Sunday, January 29, 2012

What will be in your 2012 garden?

Do you ever get to the point of feeling like you have so much on your mind that nothing stays straight in it at all?
It gets a bit muddled. And then it seems like there's nothing really in there at all?
I'm feeling that way right now -blessed with a vacuous mind. Helps me sleep at night.
Who says that growers aren't just as busy in the winter? I don't find myself spending a whole lot of time sitting beside my woodstove perusing seed catalogues.
I'd really like to do that, and will soon I hope.
Not to say I haven't ordered seeds, because I have.  Oh how I have.

I'm sure it is an addiction. In my spare moments when I'm not sending out seeds that people have ordered from me, or harvesting the winter greens, I'm checking out the seed offerings of others.
Some seed sources are wonderful and are treasures in and of themselves. If you don't know about them, you really should.

Seasoned growers may want to consider the absolutely tremendous listing on the Gardens North  website.
My mom, whose birthday is today (and bless her memory) loved the fun that could be had with Gardens North seed. Stratifying, cold treatment (vernalizing)-yahoo!

My own front yard is a testament to the fabulous seed to be had from this seed company.
One neat little shrub mix package purchased a good 15 years ago transformed my hard and barren clay front lawn into a true jungle of interesting vegetation. It's true! One little seed pack provided a whole lot of fun and experimentation and now good luck peering into my front window!

Mom and I also made an annual sojourn to William Dam Seeds.  I love heading up there for  a great many reasons.
One reason is that it still feels like home to me. I grew up close-by.
Who says you can't go home? I do all the time. It's different but the same.
Then again so am I.
I like dealing with nice people and the Dams are that. I love walking past the shelves of seed packets and seeing what is new, interesting and different. I always buy more than I should, but the last minute surprises are fun.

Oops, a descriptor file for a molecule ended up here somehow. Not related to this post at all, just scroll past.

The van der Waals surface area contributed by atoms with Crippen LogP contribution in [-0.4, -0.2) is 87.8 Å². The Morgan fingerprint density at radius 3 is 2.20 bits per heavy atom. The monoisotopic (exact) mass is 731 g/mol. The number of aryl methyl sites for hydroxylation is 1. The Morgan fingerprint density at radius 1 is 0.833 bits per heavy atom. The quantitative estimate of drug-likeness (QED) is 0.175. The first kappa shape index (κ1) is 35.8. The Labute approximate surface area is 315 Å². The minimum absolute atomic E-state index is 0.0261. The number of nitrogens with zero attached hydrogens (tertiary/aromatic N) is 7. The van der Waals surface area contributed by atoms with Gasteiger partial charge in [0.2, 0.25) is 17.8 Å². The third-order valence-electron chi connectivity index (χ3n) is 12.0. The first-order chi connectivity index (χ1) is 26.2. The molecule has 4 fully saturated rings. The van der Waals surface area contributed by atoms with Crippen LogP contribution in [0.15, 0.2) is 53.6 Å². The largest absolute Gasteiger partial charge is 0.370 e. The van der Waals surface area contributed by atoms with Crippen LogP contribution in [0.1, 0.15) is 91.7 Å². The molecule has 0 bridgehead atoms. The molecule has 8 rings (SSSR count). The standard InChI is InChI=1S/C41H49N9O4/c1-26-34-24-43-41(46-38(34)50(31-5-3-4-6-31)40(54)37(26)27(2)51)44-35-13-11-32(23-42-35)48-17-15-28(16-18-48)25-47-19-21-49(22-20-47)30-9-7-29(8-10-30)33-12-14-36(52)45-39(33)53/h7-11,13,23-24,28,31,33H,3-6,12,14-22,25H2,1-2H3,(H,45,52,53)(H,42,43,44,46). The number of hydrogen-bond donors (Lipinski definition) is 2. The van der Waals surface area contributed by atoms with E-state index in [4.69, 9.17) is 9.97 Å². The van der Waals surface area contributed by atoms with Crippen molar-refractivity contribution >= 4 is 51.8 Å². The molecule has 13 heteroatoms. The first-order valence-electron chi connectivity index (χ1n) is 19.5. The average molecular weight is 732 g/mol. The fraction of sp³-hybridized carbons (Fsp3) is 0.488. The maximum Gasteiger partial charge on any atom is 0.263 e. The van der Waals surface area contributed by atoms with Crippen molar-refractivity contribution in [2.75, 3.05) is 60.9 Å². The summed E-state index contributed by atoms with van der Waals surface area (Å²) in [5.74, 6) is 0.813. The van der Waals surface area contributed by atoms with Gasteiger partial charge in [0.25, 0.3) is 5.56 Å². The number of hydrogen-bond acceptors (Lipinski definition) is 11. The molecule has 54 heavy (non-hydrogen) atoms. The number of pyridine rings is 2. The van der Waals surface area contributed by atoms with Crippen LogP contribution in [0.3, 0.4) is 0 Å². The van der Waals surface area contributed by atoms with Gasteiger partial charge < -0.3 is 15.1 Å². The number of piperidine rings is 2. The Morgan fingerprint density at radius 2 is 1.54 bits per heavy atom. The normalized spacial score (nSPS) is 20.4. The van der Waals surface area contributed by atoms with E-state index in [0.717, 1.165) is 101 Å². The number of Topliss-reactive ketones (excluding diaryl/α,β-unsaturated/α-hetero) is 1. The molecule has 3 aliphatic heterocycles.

The seed is all untreated, and their selection of heirloom and organic seed is increasing every year. They have a wonderful selection of seed that is popular in the Netherlands and not necessarily well known here. Good stuff.

One of my searches this year has been for basil seed. After last years lime basil trial for Organic Gardening magazine, I got it in my head I would grow as many varieties of basil this year as I could find seed for. Enter Richters of course.

Reading the Richters catalogue is an education. There are lessons in that little catalogue about every herb under the sun...and more.
Most of the basil varieties I'll be testing are from Richters, but not quite all.
As it stands now, I will be growing 52 varieties of basil this summer. I'm game to grow more though. Any suggestions?
I definitely see a basil tasting event in the future. And pesto. Lots of it.

I'm also growing some wonderful things this year from my trip to Monticello in the fall.

Sesame seeds at Monticello
Sesame, rice, cotton, more fabulous cockscomb flowers, as well as a variety of wheats, farro, many more oriental vegetables - (can a radish really grow to be 100lbs?) and more.
I need to know why Amish Farmer Doughnut tomato is called that, so I'm growing it.  Is there a hole in the middle?
It's easy to get bogged down with the necessary things one needs to do to make a living and survive. And easy to forget how much you love doing what you do. Even when you grow food for a living. It can be stressful and it does have it's pressures.
But then you see it....that one seed that you must try.  Then the thought of spring approaching gets exciting and you're willing to do it all over again.
The garden is like going home - the same, yet different. And I would say that is a good thing.

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